Is Da Vinci Restaurante, the newest addition to the delicious eateries on restaurant row in South Philadelphia, a work of art or simply a Monet?
As is the case with most B.Y.O.B’s in the city, Da Vinci has a warm cozy feel, small but inviting. There are only two rooms for dining, both petite, and the décor consists of a distinct marriage of brown and orange. There are some nice touches (antique chandeliers, sophisticated white cloth draped on tables), and the whole restaurant looks nicely appointed.
However, the food stems from gorgeous to shockingly inadequate. The Cozi Leonardo consists of about a dozen mussels and is a good bet. The soft mussels are steamed to perfection in a light broth of tomato and white wine, accompanied by mini crab meatballs that aren’t as successful.
Another appetizer, calamari stuffed with crab, mussels and clams ($12), is on the other end of the spectrum, distinctly fishy in the filling and cased in a rubbery calamari. The arugula salad ($9) is delicious if a bit simple.
The entrees follow the same hit-and-miss pattern. The lnguine al ragu ($20), which is a medley of shrimp and hearty jumbo lump crabmeat, is phenomenal. It’s tossed in a red cream sauce and served atop a base of pesto. The dish is carefully constructed, so as you twirl the pasta in your fork, there is a combination of both sauces that makes for dynamic flavor.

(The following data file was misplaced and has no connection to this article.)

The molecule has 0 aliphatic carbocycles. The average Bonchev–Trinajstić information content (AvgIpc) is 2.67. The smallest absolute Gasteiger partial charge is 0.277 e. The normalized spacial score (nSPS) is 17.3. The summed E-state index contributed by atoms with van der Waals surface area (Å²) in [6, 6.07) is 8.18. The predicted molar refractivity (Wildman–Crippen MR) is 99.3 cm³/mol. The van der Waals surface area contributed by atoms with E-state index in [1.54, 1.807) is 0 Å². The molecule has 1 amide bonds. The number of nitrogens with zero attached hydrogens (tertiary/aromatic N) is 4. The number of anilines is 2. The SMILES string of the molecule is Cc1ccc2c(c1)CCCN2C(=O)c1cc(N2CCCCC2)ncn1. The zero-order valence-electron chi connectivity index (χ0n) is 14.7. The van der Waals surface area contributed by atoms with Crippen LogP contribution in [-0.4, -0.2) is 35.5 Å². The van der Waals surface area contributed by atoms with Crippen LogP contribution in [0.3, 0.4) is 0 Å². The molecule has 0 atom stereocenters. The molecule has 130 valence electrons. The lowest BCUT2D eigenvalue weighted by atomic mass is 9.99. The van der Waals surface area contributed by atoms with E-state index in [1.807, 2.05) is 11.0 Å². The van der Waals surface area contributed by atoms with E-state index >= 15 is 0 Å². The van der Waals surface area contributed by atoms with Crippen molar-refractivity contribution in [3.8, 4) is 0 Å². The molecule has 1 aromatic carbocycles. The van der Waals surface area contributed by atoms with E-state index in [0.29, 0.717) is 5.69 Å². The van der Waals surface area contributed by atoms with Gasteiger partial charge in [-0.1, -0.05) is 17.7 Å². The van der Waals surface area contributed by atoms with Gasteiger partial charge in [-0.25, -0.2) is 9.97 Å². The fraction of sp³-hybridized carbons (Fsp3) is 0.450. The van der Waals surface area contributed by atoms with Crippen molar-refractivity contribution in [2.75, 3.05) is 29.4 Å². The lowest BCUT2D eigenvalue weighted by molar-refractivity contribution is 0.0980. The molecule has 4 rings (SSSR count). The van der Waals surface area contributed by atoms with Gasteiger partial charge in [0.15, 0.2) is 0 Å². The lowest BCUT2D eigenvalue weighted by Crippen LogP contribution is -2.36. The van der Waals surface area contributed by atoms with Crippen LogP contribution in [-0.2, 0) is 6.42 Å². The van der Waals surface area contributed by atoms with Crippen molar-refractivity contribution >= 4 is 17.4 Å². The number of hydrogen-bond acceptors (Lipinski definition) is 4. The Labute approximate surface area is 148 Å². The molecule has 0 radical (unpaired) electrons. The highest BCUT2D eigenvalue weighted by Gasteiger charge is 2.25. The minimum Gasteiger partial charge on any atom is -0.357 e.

The duck, on the other hand, is an overly salty entrée that comes off a bit gamey. As was the case with the appetizer, there is a certain funk to the bird, perhaps due to improper preparation and an overly salty sauce that would be at home in a Chinese take out joint. The pollo scapigliata ($20), on the other hand, is well cooked and flavored with the taste of balsamic reduction and toasted walnuts, which help bring it to life.
Finally, the chef features a different fish special every night, and one of them is the orata ($31), which resembles a branzino in appearance and taste. It may also be wise to avoid this special, as the fish, which was filleted tableside, was decorated sparingly with little flair, and left with too many bones intact. Overall, this white fish is bland and overpriced for what you get.
The deserts are a knockout—and it's nice to see Da Vinci end with a bang. The white chocolate cheesecake ($7) is subtlety sweet and obviously homemade, noticeable from its fresh, rich taste. The cannoli, stuffed with mascarpone and orange peel, then dusted with powdered sugar, is also light and delicious. Everything is washed down with a complimentary shot of house cello.
Davinci’s is a decent restaurant, but it faces some tough competition with the already fabulous slew of Italian bistros in the area. Still, if you read around and pick the right dishes, it can still offer a decent meal, despite its flaws.